furrycat's custom chat HOWTO
The information this guide is now largely out of date. Check out my chat-o-matic to search for your custom chat dialogues. Please note that it only contains dialogue spoken by game characters and not the famous Kitty meow or any other sounds that are not listed in the .dat files.
In this guide I will show you how to tailor your custom chat sounds to ones of your choice. Please note that this is a HOWTO document, not a README. I will tell you what to do, not why it works or what else you should think about. Have fun experimenting!
Step 1: find the swatdata1.res file
This file is just a zip file with a different extension. It is located in your SWAT3 directory. If you accepted the default installation location, this probably means c:\program files\sierra\swat3 or wherever it is. If, like me, you find the concept of installing software in the default location offensive, you'll have put it somewhere else. I installed SWAT3 into c:\games\swat3, and that's where I have my swatdata1.res file...
Step 2: open the swatdata1.res file with Winzip
As I mentioned previously, this file is just a zip file. You can open in in Winzip (or WinACE or pkzip or whatever). If you don't have Winzip, get it from winzip.com. Winzip is shareware. You are required to register it if you continue to use it after a trial period. Support software develop and pay up. Certainly don't go to a keygen site and get a program to generate a key for you.
You can open swatdata1.res by right-clicking on the file and selecting Open With WinZip.
If you can't do that (maybe you have an older version of WinZip) you can either double-click it and choose Open with... then select WinZip from the resulting list or load WinZip and choose to open the file manually.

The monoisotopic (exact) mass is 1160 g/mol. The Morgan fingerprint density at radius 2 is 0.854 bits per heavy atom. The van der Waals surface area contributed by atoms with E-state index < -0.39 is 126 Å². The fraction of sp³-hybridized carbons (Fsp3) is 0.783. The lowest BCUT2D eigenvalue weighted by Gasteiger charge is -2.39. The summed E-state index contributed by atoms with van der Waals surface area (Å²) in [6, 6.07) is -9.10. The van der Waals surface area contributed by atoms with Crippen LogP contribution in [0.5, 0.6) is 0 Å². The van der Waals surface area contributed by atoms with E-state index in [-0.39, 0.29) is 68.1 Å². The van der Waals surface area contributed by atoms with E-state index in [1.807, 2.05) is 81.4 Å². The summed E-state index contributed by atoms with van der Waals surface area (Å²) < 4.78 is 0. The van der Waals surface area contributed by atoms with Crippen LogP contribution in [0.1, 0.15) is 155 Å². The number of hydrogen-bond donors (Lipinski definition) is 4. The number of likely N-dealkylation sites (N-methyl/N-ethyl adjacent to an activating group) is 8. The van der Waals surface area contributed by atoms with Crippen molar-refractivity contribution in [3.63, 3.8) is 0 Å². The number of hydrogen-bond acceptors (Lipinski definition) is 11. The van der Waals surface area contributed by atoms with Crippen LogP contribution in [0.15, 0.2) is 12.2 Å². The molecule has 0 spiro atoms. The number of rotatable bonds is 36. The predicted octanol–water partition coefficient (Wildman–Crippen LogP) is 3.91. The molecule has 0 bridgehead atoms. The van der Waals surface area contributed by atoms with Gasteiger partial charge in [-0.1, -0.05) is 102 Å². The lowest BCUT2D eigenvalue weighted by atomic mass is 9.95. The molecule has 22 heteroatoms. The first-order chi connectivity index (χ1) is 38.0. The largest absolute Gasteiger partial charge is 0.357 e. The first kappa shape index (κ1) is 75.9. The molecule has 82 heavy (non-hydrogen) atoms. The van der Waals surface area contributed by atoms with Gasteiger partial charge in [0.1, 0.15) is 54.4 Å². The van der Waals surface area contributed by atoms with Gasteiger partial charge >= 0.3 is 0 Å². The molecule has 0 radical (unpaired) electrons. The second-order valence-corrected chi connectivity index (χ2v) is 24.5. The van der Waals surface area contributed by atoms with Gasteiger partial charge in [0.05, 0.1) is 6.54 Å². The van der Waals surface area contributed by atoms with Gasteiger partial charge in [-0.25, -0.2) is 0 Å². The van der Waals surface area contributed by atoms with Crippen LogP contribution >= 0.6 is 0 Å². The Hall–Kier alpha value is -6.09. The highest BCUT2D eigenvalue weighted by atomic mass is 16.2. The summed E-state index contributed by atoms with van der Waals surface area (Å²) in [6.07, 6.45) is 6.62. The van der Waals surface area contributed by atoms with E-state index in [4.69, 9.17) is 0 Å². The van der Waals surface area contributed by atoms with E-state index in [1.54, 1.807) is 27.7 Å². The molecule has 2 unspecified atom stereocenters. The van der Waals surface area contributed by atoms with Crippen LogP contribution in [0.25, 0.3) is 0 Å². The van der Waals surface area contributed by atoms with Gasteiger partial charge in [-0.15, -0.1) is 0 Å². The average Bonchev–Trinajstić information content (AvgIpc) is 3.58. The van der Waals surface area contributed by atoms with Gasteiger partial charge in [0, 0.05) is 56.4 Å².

Step 3: find the dialog.dat file in the archive
Inside the zip archive is a file called dialog.dat. Find this file and extract it. If you like, you can simply extract the whole contents of swatdata1.res somewhere, but don't put them in your SWAT3 directory - that could confuse the game. Alternatively just grab dialog.dat. It doesn't really matter. If you've got enough disk space, extract the lot to save you time messing about with Winzip later. All the files in the archive will be extracted under the Swatdata directory.
Step 4: search dialog.dat for a dialogue you like
Look through dialog.dat. The file is made up of sections which are the name of the character saying the dialogue, when they say it, in what situation, which text appears in the ingame captions and the name of a sound file to play.
In the following screenshot, for example, I found a Russian guy saying "Do not congratulate yourself."
Step 5: note the sound file name
Here's the important bit. Look at the screenshot above one more time. Notice that underneath the text "Do not congratulate yourself" there is a filename A0JG193X.0E1. This is the name of the sound file that is played in the game. What you need to do is remove the dot to leave you with a0jg193x0e1 (you don't need to worry about case-sensitivity although be careful of the difference between the letter O and the number 0!